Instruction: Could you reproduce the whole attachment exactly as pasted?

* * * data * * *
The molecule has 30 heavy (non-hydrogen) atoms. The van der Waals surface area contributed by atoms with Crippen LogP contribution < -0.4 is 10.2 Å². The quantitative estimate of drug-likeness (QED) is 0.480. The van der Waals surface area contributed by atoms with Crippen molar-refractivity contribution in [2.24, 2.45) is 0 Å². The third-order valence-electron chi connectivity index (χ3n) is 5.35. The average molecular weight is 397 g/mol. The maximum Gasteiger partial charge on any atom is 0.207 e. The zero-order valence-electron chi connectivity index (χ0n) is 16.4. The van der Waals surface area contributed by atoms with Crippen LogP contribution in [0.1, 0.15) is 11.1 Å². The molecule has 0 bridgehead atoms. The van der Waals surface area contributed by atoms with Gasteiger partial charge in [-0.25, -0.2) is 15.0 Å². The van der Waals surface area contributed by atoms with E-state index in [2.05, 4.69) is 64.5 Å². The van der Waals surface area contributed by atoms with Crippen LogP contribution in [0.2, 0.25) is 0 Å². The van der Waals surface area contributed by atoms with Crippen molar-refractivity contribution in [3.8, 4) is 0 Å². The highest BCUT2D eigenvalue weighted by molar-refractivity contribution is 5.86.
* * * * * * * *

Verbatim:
The molecule has 30 heavy (non-hydrogen) atoms. The van der Waals surface area contributed by atoms with Crippen LogP contribution < -0.4 is 10.2 Å². The quantitative estimate of drug-likeness (QED) is 0.480. The van der Waals surface area contributed by atoms with Crippen molar-refractivity contribution in [2.24, 2.45) is 0 Å². The third-order valence-electron chi connectivity index (χ3n) is 5.35. The average molecular weight is 397 g/mol. The maximum Gasteiger partial charge on any atom is 0.207 e. The zero-order valence-electron chi connectivity index (χ0n) is 16.4. The van der Waals surface area contributed by atoms with Crippen LogP contribution in [0.1, 0.15) is 11.1 Å². The molecule has 0 bridgehead atoms. The van der Waals surface area contributed by atoms with Gasteiger partial charge in [-0.25, -0.2) is 15.0 Å². The van der Waals surface area contributed by atoms with E-state index in [2.05, 4.69) is 64.5 Å². The van der Waals surface area contributed by atoms with Crippen LogP contribution in [0.2, 0.25) is 0 Å². The van der Waals surface area contributed by atoms with Crippen molar-refractivity contribution in [3.8, 4) is 0 Å². The highest BCUT2D eigenvalue weighted by molar-refractivity contribution is 5.86.